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Shane Gillis’s Jokes Went Too Far. Should That End His ‘S.N.L.’ Career?


The new season of “Saturday Night Live” will not begin for two more weeks, but the long-running sketch comedy series is already drawing scrutiny for a new hire who has yet to appear on the show.

On Thursday, “S.N.L.” said that it had hired Shane Gillis, a 31-year-old stand-up comedian, to join the program as a featured performer. Within hours of the announcement, video recordings of Gillis in which he is seen using bigoted language were circulating widely on the internet and drawing criticism from other comedians and comedy fans alike.

In a video of one of his podcasts, Gillis used a slur for Chinese people while talking about Chinatown and adopted a caricature accent while mocking Chinese people who are learning to speak English. In another podcast recording, Gillis used homophobic slurs to describe Judd Apatow, the comedy filmmaker and producer, and the comedian Chris Gethard.

Gillis has said he had no intention of hurting anyone with his work, but criticism of him quickly overshadowed the praise that “S.N.L.” was receiving for elevating one of its writers, Bowen Yang, who is Chinese-American, to a featured performer’s position. Some performance spaces have said they will no longer work with Gillis, citing other material and language of his that they consider unacceptable.

The controversy around Gillis has raised questions about the vetting process that “S.N.L.” uses when it hires new talent and whether Gillis can remain a viable performer there.

The debate has also renewed longstanding questions about comedy, a genre where artists and audiences agree that performers must be allowed some latitude to transgress boundaries of convention and propriety. What happens when a comedian goes too far? Who gets to decide that, and what if any punishment should that comedian face?

And in the case of Gillis, is it even clear that he was using these slurs in his capacity as a comedian? Or was he using comedy to shield himself from repercussions for flagrantly offensive speech?

As of Friday evening, “Saturday Night Live” had given no indication of what next steps it might take; press representatives for the show and for NBC, which broadcasts it, did not immediately offer comments. Gillis’s representatives did not respond to requests for comment.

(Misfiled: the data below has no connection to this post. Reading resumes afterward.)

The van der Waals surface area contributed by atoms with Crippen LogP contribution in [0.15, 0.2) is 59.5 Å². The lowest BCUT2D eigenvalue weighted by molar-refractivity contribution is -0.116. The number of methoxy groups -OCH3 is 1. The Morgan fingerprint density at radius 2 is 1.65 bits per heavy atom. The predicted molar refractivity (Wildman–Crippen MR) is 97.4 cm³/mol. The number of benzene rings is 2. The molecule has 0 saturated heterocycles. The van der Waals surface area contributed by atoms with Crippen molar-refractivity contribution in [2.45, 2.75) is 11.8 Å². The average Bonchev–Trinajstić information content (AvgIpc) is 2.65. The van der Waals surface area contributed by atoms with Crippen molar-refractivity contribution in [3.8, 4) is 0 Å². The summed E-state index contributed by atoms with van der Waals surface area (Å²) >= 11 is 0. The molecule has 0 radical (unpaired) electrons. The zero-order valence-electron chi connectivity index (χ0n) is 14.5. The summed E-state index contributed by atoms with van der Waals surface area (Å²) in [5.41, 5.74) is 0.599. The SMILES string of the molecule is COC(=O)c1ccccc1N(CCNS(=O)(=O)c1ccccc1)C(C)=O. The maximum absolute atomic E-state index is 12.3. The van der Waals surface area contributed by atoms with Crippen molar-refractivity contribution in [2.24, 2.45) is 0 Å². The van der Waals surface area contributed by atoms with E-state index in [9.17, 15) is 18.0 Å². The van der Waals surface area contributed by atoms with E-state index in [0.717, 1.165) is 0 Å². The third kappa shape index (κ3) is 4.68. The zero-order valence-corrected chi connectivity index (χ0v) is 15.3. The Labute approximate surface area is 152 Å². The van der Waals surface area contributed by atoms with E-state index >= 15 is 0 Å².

Gethard, one of the comedians singled out by Gillis, said in an interview that Gillis called him Friday morning to apologize.

“He definitely let me know that he felt he had crossed some lines,” Gethard said. “He’s certainly got a lot of fish to fry today, so the fact that he took some time to do that today, I give him credit.”

Even so, Gethard said, there were lessons that Gillis and other, less experienced comedians could learn from this incident.

“You don’t necessarily need to record and release all your thoughts as you’re figuring out your voice,” he said. “Allow your unfiltered thoughts to stay at open mics for a while. Maybe you don’t need to put everything out into the world.”

Gillis, for his part, tried to offer some context for his past remarks. On Thursday night at The Stand, a comedy club in Manhattan where he often appears, Gillis was invited onstage by another comedian to address the controversy, according to Cris Italia, an owner of The Stand. Gillis told the crowd he had been playing a character during the podcast, and that he did not himself think of Chinese people that way, Mr. Italia said.

In a Twitter post published late Thursday night, he described himself as “a comedian who pushes boundaries,” adding, “I sometimes miss.”

“If you go through my 10 years of comedy, most of it bad, you’re going to find a lot of bad misses,” Gillis wrote in the post. “I’m happy to apologize to anyone who’s actually offended by anything I’ve said.”